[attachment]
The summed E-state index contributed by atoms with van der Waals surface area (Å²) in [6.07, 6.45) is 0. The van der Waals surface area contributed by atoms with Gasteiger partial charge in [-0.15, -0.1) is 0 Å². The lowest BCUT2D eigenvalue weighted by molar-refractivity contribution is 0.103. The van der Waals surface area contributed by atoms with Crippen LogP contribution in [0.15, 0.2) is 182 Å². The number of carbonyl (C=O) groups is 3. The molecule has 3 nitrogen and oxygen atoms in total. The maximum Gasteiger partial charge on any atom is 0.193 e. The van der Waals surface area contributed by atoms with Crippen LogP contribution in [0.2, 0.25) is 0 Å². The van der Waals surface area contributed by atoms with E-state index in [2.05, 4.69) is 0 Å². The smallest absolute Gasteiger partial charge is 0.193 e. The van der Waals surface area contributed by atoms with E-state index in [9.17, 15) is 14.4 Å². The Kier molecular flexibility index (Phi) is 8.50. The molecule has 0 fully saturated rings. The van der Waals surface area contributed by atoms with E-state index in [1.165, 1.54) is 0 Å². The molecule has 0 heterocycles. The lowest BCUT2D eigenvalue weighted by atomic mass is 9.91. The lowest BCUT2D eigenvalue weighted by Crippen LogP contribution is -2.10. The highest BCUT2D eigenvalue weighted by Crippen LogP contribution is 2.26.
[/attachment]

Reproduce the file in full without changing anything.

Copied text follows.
The summed E-state index contributed by atoms with van der Waals surface area (Å²) in [6.07, 6.45) is 0. The van der Waals surface area contributed by atoms with Gasteiger partial charge in [-0.15, -0.1) is 0 Å². The lowest BCUT2D eigenvalue weighted by molar-refractivity contribution is 0.103. The van der Waals surface area contributed by atoms with Crippen LogP contribution in [0.15, 0.2) is 182 Å². The number of carbonyl (C=O) groups is 3. The molecule has 3 nitrogen and oxygen atoms in total. The maximum Gasteiger partial charge on any atom is 0.193 e. The van der Waals surface area contributed by atoms with Crippen LogP contribution in [0.2, 0.25) is 0 Å². The van der Waals surface area contributed by atoms with E-state index in [2.05, 4.69) is 0 Å². The smallest absolute Gasteiger partial charge is 0.193 e. The van der Waals surface area contributed by atoms with E-state index in [9.17, 15) is 14.4 Å². The Kier molecular flexibility index (Phi) is 8.50. The molecule has 0 fully saturated rings. The van der Waals surface area contributed by atoms with E-state index in [1.165, 1.54) is 0 Å². The molecule has 0 heterocycles. The lowest BCUT2D eigenvalue weighted by atomic mass is 9.91. The lowest BCUT2D eigenvalue weighted by Crippen LogP contribution is -2.10. The highest BCUT2D eigenvalue weighted by Crippen LogP contribution is 2.26.